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SOM Copyright Resources: Authors' Rights and Scholarly Publishing

NIH Public Access Policy

The NIH Public Access Policy requires that all investigators funded by the NIH submit an electronic version of their final, peer-reviewed manuscripts upon acceptance for publication to be made available to the public within 12 months of the official date of publication.

For more information on this policy, visit the NIH Public Access Policy website. If you have any questions about submitting your research to the NIH to comply with this policy please contact Debra Rand.

Why Manage Your Rights?

As an author you retain copyright of your work as soon as the work is in a fixed, tangible medium. Copyright is a bundle of various rights that allows you as the holder to retain ownership and rights as to the use, dissemination, display, and modification of the work in digital or print format in connection with academic and professional activities. 

However, publication agreements may call for the transfer of certain rights to the publisher. You are encouraged to anticipate your future needs and to retain the rights you may need in order to optimize dissemination of your research. In today’s digital world, the right to disseminate and reuse the work is almost as important as the content itself. Some of these rights include:

  • use part of the work as a basis for a future publication
  • send copies of the work to colleagues
  • comply with the NIH Public Access Policy or other funding agency policies
  • present the work at conference or meeting and give copies of the work to attendees
  • use a different or extended version of the work for a future publication
  • make copies of the work for personal use and educational use
  • self-archive the work in an institutional repository
  • use graphs, charts, and statistical data for a future publication
  • post the work on a laboratory or institutional web site on a restricted network
  • post the work on a laboratory or institutional web site on a publicly available network
  • use the work for educational use such as lecture notes or study guides
  • comply with public access mandates
  • deposit supplemental data from the work in an institutional or subject repository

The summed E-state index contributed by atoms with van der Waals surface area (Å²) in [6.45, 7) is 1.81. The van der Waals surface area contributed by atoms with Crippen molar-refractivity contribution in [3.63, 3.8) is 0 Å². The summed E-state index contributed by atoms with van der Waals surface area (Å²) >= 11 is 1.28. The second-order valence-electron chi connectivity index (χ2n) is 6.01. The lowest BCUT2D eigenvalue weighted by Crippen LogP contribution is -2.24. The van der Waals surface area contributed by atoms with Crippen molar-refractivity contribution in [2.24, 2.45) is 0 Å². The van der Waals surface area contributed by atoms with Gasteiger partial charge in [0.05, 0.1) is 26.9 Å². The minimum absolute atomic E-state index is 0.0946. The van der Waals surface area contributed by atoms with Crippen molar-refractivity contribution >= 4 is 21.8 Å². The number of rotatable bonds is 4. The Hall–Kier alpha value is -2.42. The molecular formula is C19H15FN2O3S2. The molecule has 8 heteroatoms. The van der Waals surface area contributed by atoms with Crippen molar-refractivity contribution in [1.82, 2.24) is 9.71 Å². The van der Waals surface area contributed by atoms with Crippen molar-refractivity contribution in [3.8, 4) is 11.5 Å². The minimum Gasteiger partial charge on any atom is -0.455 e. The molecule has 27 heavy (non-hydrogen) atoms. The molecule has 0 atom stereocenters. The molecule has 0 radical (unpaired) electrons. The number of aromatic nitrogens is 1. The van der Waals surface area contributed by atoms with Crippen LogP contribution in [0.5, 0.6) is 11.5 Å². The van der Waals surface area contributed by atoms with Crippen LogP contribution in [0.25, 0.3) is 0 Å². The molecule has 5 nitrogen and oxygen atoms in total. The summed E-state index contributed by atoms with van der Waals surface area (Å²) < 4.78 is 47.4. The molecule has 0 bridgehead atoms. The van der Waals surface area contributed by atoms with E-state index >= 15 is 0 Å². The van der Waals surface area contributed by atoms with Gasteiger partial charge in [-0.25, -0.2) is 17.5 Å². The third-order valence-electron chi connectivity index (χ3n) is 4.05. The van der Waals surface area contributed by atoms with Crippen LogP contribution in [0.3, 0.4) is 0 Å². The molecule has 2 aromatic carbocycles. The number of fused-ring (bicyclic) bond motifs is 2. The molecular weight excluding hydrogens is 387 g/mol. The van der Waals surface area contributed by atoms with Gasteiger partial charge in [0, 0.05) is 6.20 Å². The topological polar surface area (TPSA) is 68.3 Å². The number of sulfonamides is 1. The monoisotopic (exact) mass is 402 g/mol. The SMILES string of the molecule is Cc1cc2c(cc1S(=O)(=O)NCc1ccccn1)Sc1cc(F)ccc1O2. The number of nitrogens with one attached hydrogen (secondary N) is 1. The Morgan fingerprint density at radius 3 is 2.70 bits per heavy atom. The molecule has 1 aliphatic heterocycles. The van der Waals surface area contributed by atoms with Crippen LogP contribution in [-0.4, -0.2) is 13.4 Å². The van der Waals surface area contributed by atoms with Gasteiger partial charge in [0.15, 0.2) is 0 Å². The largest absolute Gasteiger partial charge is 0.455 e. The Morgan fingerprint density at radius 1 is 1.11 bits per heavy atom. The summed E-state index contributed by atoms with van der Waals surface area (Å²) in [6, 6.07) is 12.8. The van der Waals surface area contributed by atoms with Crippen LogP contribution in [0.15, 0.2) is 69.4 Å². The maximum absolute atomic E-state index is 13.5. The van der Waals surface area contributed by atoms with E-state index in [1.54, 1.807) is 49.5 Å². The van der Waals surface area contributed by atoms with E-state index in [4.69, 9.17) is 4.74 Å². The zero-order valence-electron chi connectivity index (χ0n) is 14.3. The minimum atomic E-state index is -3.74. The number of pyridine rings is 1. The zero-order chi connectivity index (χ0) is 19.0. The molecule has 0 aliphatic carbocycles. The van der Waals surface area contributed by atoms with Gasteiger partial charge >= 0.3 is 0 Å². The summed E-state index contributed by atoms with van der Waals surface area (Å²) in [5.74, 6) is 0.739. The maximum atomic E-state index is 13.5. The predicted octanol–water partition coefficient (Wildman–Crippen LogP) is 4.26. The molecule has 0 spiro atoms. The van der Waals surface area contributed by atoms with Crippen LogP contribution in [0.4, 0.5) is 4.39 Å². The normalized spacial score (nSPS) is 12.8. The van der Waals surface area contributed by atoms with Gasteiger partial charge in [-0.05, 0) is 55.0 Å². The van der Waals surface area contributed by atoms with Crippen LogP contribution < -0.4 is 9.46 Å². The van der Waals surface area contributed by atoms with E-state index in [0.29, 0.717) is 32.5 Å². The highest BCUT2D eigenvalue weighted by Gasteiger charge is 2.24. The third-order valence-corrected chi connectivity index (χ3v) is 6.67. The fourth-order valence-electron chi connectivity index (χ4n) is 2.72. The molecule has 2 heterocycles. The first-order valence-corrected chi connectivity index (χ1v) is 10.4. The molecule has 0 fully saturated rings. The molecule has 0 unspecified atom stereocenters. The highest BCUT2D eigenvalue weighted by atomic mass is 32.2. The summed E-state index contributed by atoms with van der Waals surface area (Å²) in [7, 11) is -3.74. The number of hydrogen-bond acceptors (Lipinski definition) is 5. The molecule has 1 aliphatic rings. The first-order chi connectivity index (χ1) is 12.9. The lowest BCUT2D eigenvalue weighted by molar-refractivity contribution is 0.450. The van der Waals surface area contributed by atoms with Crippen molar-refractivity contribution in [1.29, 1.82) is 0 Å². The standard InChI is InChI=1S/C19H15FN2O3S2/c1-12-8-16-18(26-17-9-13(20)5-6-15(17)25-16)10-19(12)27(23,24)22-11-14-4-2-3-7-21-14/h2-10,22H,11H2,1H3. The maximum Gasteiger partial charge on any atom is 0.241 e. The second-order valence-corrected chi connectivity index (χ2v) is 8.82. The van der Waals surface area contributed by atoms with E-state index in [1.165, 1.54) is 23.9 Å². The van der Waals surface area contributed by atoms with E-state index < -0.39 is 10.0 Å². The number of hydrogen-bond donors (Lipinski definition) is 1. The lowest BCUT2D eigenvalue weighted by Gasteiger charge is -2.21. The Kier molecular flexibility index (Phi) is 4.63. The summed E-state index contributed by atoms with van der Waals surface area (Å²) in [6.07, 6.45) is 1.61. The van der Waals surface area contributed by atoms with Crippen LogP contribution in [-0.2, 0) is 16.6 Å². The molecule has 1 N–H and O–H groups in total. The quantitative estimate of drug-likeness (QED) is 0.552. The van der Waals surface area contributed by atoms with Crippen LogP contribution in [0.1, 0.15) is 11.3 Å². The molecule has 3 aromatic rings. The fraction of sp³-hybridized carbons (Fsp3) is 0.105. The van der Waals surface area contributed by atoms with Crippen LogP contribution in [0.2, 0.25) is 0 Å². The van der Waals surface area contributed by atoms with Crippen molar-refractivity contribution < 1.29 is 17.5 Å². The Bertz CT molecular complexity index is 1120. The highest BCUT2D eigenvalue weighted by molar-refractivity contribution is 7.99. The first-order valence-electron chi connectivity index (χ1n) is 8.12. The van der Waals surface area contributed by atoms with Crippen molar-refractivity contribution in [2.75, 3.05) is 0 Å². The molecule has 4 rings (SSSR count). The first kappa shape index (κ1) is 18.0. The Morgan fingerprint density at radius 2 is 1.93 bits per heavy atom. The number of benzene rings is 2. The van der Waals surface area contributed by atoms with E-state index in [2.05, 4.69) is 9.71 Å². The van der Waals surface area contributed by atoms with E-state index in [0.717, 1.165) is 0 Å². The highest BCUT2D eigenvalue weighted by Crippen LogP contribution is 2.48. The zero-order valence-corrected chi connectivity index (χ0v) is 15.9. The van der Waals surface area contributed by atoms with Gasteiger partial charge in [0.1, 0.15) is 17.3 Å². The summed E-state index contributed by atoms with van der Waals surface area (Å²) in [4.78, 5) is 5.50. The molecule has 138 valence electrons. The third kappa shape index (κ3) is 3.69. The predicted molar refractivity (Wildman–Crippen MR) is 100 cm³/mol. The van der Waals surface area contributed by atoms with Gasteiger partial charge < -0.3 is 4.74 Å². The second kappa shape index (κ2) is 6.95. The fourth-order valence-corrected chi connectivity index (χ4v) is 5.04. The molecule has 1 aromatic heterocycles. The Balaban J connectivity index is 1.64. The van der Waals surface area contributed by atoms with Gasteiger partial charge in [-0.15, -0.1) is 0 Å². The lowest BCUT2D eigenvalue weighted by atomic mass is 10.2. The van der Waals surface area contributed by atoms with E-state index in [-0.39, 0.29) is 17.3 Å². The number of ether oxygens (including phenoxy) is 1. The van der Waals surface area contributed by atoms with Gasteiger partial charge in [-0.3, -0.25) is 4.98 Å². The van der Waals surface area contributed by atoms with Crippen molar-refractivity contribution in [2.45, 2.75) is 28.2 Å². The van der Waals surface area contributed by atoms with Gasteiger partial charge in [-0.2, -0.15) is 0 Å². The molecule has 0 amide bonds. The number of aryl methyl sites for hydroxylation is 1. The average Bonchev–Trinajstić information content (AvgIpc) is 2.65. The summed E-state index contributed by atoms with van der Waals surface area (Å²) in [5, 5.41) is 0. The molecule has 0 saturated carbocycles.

• place a copy of the work on electronic reserves or use for student course-packs
  • include the work in future derivative works
  • make an oral presentation of the work
  • include the work in a dissertation or thesis
  • use the work in a compilation of works or collected works
  • expand the work into a book form or book chapter
  • retain patent and trademark rights of processes or procedures contained in the work

 

References

McCleskey, S. Copyright Information Center [Internet]. Hempstead, NY; Hofstra University Libraries; 2015 [cited 2015 Aug 19]. Available from: http://libguides.hofstra.edu/c.php?g=323486&p=2168919

Determining Publisher Policies and Managing Your Rights

Determining Publishers' Copyright Policies

You can determine a publisher's copyright policy in several ways:

  1. Review the publisher’s copyright agreement form of a specific journal to determine what rights a publisher allows authors to retain and stipulations that must be followed. Note that policies may vary among journals published by the same publisher.
  2. Use the Sherpa-Romeo tool to locate publisher copyright transfer agreements including summaries of permissions.
  3. Look under “Instructions for Authors” or “Copyright Information” on the journal web site. Many publishers provide detailed information for authors as to what uses are permitted under the publisher’s copyright policy for a given journal. The Mulford Health Science Library's Instructions for Authors Guide provides direct links to these webpages for various publishers. 

 

Maintaining Your Rights

When you have an article accepted for publication, according to the traditional publication agreement, all rights —including copyright — go to the journal. You probably want to include sections of your article in later works. You might want to give copies to your class or distribute it among colleagues. And you likely want to place it on your web page or in an online repository. These are all ways to give your research wide exposure and fulfill your goals as a scholar, but they are inhibited by the traditional agreement.

The SPARC Author Addendum is a legal instrument that modifies the publisher’s agreement and allows you to keep key rights to your articles. The Author Addendum is a free resource developed by SPARC in partnership with Creative Commons and Science Commons, established non-profit organizations that offer a range of copyright options for many different creative endeavors.

 

References

McCleskey, S. Copyright Information Center [Internet]. Hempstead, NY; Hofstra University Libraries; 2015 [cited 2015 Aug 19]. Available from: http://libguides.hofstra.edu/c.php?g=323486&p=2168919



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